Three student groups have been chosen as the first-place winners of Ithaca College’s first Business Idea Competition, sponsored by the School of Business, in the categories of web service, product and software.
The Business Idea Competition is an event created to foster student learning outside the classroom by coming up with business proposals, with the added bonus of a financial incentive.
Juniors Justin Lee and Michael Wehrhahn won for web service with RevoPT, a website that allows physical therapists to record personalized rehabilitation videos.
Sophomore Shanshan Mei won the product category with Screen Cleaner, a portable screen cleaner for mobile electronics that is meant to be functional and fashionable.
Senior Adiba Afros and sophomores Martin Cerny, Adeesha Ekanayake and Morgan Lemke won the software category with traceIT, a mobile phone app that allows users to scan a barcode on their phone to see if the product was produced in a socially ethical way, or if it contains ingredients that pose a health risk to the individual.
Each of the winning teams received a $5,000 prize, and will be provided with up to an additional $5,000 if they decide to follow through with their business ventures. The other nine finalists will also receive a cash prize of lesser values based on their place won in each category.
The contest was launched after Christopher Burch ’76, who began a successful start-up business by selling sweaters as a student during his time at the college, and Mary Ellen Zuckerman, dean of the School of Business, discussed ways they could provide more hands-on experiences for students.
The competition was announced in October, which gave students about a month to develop their business ideas. Burch, who provided the $85,000 funds necessary for the competition, served as one of the three judges for the showcase which was held Nov. 10 in Emerson Suites.
Brad Treat, CEO of mobile phone projection company Mezmeriz Inc., helped lead workshops for the 24 original teams, where mentors met with them weekly to help develop their ideas. The competition, he said, is a great experience because it prepares the students for the entrepreneurial world.
“This competition is basically a vehicle to give people who are interested in business an opportunity to experience what’s really a real-world situation — talking to investors, talking to potential customers — and it’s all around their ideas, so it’s really practical,” Treat said.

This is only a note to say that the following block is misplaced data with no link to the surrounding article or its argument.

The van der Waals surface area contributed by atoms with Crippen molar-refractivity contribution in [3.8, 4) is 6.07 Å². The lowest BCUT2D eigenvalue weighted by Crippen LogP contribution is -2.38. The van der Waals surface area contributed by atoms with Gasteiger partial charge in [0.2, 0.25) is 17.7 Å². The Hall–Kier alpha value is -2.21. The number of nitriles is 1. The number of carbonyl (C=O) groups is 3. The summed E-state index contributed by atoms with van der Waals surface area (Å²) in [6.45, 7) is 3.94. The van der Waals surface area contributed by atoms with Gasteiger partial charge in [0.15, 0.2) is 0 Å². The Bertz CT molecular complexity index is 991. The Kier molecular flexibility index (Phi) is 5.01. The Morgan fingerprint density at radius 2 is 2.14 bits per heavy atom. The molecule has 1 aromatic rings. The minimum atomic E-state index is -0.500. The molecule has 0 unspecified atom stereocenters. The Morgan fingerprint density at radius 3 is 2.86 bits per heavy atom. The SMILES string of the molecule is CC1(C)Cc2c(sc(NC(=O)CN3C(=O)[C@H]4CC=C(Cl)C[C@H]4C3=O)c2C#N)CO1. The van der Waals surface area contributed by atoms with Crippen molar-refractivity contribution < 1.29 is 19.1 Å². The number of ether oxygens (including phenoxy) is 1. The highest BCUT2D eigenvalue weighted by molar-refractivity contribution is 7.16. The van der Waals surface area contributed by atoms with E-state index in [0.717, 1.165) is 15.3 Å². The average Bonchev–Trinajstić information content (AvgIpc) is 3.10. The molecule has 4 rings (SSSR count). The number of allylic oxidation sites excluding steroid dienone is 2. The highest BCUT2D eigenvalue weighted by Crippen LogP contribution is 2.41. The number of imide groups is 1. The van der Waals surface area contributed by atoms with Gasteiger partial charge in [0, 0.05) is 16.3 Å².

The contest taught the participants essential values they would need to succeed in the business world, he said.
“In the work environment there’s a whole lot less structure,” Treat said. “So this prepares them for that.”
Zuckerman said the business competition also correlates with the out-of-classroom learning aspect of the college’s IC 20/20 plan.
“This fits right in with IC 20/20 because at the heart of IC 20/20 is that interdisciplinary integration so that every school on campus can think across those disciplinary boundaries,” she said.
Zuckerman also said she wants to expand the competition overseas to international students so participants have a greater opportunity to reach global markets.
“My dream is to make it more international and to match some of our students up with students overseas, maybe in China,” she said.
Lemke said the competition gave his group an opportunity to learn about software and financing. He and his partners worked closely with computer science professors to develop traceIT, the winning pitch in the software category. Lemke said the group was shocked to hear the competition results.
“There were two other ideas in our section that were pretty good so we were all a bit surprised,” he said. “We kind of almost fell over each other when we went on stage.”
Senior Jake Tenenbaum, a business student who helped organize the event, said the response to the competition was so positive that Burch is moving toward making it greater and more comprehensive in the future.
“We want the students to go out there and start their businesses,” he said. “We want them to know that they can do it.”
Staff Writer Kristen Mansfield and News Editors Elma Gonzalez and Erica Palumbo contributed to this report.